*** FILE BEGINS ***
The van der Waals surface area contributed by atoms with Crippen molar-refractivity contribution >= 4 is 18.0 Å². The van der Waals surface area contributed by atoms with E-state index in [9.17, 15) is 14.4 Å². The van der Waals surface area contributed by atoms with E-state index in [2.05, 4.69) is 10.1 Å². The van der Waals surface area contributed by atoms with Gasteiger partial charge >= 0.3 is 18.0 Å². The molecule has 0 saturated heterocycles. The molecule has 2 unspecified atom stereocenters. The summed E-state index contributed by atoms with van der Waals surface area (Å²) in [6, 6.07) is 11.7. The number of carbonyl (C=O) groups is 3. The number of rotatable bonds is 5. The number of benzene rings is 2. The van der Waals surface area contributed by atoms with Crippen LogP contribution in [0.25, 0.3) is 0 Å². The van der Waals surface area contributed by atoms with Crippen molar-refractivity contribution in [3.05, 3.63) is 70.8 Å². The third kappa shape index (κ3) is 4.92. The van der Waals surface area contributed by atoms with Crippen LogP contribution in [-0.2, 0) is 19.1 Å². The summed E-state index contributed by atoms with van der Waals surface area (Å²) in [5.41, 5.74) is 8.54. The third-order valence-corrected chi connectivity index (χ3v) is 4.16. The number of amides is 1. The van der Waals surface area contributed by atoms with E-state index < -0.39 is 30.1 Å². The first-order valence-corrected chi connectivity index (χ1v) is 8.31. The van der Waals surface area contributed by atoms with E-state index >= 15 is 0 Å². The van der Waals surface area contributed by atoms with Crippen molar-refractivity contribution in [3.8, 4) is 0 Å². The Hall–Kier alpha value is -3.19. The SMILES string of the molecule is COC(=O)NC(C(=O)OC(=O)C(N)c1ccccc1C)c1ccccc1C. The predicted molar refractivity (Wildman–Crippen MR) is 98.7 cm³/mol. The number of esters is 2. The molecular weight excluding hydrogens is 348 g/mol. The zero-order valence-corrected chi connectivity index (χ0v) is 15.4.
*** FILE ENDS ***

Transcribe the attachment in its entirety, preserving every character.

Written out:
The van der Waals surface area contributed by atoms with Crippen molar-refractivity contribution >= 4 is 18.0 Å². The van der Waals surface area contributed by atoms with E-state index in [9.17, 15) is 14.4 Å². The van der Waals surface area contributed by atoms with E-state index in [2.05, 4.69) is 10.1 Å². The van der Waals surface area contributed by atoms with Gasteiger partial charge >= 0.3 is 18.0 Å². The molecule has 0 saturated heterocycles. The molecule has 2 unspecified atom stereocenters. The summed E-state index contributed by atoms with van der Waals surface area (Å²) in [6, 6.07) is 11.7. The number of carbonyl (C=O) groups is 3. The number of rotatable bonds is 5. The number of benzene rings is 2. The van der Waals surface area contributed by atoms with Crippen LogP contribution in [0.25, 0.3) is 0 Å². The van der Waals surface area contributed by atoms with Crippen molar-refractivity contribution in [3.05, 3.63) is 70.8 Å². The third kappa shape index (κ3) is 4.92. The van der Waals surface area contributed by atoms with Crippen LogP contribution in [-0.2, 0) is 19.1 Å². The summed E-state index contributed by atoms with van der Waals surface area (Å²) in [5.41, 5.74) is 8.54. The third-order valence-corrected chi connectivity index (χ3v) is 4.16. The number of amides is 1. The van der Waals surface area contributed by atoms with E-state index < -0.39 is 30.1 Å². The first-order valence-corrected chi connectivity index (χ1v) is 8.31. The van der Waals surface area contributed by atoms with E-state index >= 15 is 0 Å². The van der Waals surface area contributed by atoms with Crippen molar-refractivity contribution in [3.8, 4) is 0 Å². The Hall–Kier alpha value is -3.19. The SMILES string of the molecule is COC(=O)NC(C(=O)OC(=O)C(N)c1ccccc1C)c1ccccc1C. The predicted molar refractivity (Wildman–Crippen MR) is 98.7 cm³/mol. The number of esters is 2. The molecular weight excluding hydrogens is 348 g/mol. The zero-order valence-corrected chi connectivity index (χ0v) is 15.4.